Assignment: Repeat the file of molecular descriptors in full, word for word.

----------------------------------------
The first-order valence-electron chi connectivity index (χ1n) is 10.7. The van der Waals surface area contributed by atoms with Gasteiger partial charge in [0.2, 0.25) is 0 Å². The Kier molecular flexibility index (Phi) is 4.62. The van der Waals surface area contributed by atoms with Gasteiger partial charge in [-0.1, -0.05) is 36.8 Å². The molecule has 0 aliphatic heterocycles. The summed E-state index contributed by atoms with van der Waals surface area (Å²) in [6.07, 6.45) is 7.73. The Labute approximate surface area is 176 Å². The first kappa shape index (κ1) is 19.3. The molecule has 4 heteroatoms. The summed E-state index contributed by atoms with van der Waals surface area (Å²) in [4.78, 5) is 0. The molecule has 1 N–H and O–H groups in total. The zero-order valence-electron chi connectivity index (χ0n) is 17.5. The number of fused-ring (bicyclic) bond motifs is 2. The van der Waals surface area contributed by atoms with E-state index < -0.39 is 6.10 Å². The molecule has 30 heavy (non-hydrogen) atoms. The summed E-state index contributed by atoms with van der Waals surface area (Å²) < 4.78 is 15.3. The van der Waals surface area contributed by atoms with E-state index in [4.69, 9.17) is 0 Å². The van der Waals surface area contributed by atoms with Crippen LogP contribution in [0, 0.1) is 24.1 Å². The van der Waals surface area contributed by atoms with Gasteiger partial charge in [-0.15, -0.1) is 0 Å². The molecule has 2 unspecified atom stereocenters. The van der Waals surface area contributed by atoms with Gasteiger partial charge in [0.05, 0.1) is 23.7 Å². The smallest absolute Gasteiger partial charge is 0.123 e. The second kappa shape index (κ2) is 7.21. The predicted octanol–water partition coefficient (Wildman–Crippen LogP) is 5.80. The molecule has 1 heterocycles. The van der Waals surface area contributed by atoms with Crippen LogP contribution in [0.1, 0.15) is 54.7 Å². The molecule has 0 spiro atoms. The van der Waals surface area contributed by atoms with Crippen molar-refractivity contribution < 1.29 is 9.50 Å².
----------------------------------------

The first-order valence-electron chi connectivity index (χ1n) is 10.7. The van der Waals surface area contributed by atoms with Gasteiger partial charge in [0.2, 0.25) is 0 Å². The Kier molecular flexibility index (Phi) is 4.62. The van der Waals surface area contributed by atoms with Gasteiger partial charge in [-0.1, -0.05) is 36.8 Å². The molecule has 0 aliphatic heterocycles. The summed E-state index contributed by atoms with van der Waals surface area (Å²) in [6.07, 6.45) is 7.73. The Labute approximate surface area is 176 Å². The first kappa shape index (κ1) is 19.3. The molecule has 4 heteroatoms. The summed E-state index contributed by atoms with van der Waals surface area (Å²) in [4.78, 5) is 0. The molecule has 1 N–H and O–H groups in total. The zero-order valence-electron chi connectivity index (χ0n) is 17.5. The number of fused-ring (bicyclic) bond motifs is 2. The van der Waals surface area contributed by atoms with E-state index < -0.39 is 6.10 Å². The molecule has 30 heavy (non-hydrogen) atoms. The summed E-state index contributed by atoms with van der Waals surface area (Å²) < 4.78 is 15.3. The van der Waals surface area contributed by atoms with E-state index in [4.69, 9.17) is 0 Å². The van der Waals surface area contributed by atoms with Crippen LogP contribution in [0, 0.1) is 24.1 Å². The van der Waals surface area contributed by atoms with Gasteiger partial charge in [-0.15, -0.1) is 0 Å². The molecule has 2 unspecified atom stereocenters. The van der Waals surface area contributed by atoms with Gasteiger partial charge in [0.05, 0.1) is 23.7 Å². The smallest absolute Gasteiger partial charge is 0.123 e. The second kappa shape index (κ2) is 7.21. The predicted octanol–water partition coefficient (Wildman–Crippen LogP) is 5.80. The molecule has 1 heterocycles. The van der Waals surface area contributed by atoms with Crippen LogP contribution in [0.1, 0.15) is 54.7 Å². The molecule has 0 spiro atoms. The van der Waals surface area contributed by atoms with Crippen molar-refractivity contribution < 1.29 is 9.50 Å².